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Africa’s largest hydropower project GERD delayed by Sudan-Ethiopia talks

gerd
Grand Ethiopian Renaissance Dam

Sudan on Monday reiterated its rejection of Ethiopia’s completion of the second filling of the Grand Ethiopian Renaissance Dam (GERD).

The Grand Ethiopian Renaissance Dam (GERD) is a 6,450 MW hydropower project nearing completion on the Blue Nile in Ethiopia, located about 30 km upstream of the border with Sudan. It will be the largest hydropower project in Africa.

“The Ministry of Irrigation and Water Resources renews Sudan’s firm position in rejecting neighboring Ethiopia’s unilateral measures, its fait accompli policies and ignoring of the legitimate interests and serious concerns of its partners in the river,” said the Sudanese ministry in a statement.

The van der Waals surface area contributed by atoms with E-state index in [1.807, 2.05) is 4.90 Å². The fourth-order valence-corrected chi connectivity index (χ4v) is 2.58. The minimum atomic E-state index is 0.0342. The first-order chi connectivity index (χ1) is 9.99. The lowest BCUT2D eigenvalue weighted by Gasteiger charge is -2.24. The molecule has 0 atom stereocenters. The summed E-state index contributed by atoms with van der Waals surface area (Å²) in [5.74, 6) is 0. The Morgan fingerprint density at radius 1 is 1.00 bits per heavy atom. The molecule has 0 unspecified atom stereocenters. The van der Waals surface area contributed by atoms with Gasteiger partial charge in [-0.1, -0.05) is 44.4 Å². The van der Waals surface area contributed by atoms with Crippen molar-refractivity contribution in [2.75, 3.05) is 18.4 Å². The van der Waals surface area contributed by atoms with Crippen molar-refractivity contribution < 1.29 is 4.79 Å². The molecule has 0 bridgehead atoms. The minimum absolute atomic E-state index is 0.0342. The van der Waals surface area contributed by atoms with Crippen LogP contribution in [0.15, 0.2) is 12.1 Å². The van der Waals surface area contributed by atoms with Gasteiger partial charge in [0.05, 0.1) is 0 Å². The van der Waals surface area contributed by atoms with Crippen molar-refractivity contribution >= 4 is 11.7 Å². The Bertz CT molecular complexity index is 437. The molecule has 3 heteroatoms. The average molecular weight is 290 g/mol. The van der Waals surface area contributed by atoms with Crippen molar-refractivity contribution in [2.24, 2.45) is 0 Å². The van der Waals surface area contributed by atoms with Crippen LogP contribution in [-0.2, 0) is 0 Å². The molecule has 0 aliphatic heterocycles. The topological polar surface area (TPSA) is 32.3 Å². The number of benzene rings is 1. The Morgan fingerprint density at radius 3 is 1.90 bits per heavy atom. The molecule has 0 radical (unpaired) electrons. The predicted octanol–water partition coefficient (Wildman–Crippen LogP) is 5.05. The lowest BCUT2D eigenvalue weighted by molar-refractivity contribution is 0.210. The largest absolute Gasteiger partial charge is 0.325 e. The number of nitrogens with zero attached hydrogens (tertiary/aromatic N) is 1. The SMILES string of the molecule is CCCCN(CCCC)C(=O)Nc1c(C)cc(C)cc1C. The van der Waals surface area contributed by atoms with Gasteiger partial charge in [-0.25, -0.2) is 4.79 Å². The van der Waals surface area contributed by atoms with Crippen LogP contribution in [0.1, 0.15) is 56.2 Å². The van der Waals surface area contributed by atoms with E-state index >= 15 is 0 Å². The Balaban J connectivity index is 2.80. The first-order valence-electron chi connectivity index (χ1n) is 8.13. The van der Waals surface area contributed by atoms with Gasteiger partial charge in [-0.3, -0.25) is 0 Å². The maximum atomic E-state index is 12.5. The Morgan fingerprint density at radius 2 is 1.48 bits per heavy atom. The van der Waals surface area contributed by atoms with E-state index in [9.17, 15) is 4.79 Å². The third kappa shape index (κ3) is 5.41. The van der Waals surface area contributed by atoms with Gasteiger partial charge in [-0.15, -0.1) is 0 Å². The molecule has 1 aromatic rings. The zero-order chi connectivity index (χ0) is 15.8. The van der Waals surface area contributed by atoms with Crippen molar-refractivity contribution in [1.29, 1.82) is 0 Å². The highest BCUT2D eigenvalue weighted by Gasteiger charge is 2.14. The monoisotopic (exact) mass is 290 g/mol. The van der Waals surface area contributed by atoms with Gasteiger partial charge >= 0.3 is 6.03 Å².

“The best alternative to this Ethiopian approach, which will only lead to harming the distinguished and historical ties between the two brotherly countries and peoples, is to continue to negotiate in good faith to reach a binding and comprehensive legal agreement that preserves the interests of all parties and addresses their concerns,” the statement noted.

The ministry further expressed belief that reaching the desired agreement is very necessary and possible, if there is political will.

Earlier, according to official Ethiopian media, the Ethiopian government announced that it has achieved its goal in the second filling of the GERD, saying it was planning to start electricity production from the dam within months.

Sudan, Egypt and Ethiopia have been in talks for years, under the African Union, over the technical and legal issues related to the filling and operation of the GERD.

Sudan proposed a mediation quartet of the United Nations, the European Union, the United States and the African Union regarding the GERD issue. Ethiopia, however, has rejected this proposal.

Ethiopia, which started building the GERD in 2011, expects to produce more than 6,000 megawatts of electricity from the dam project, while Egypt and Sudan, downstream Nile Basin countries that rely on the river for its freshwater, are concerned that the dam might affect their share of the water resources. Enditem

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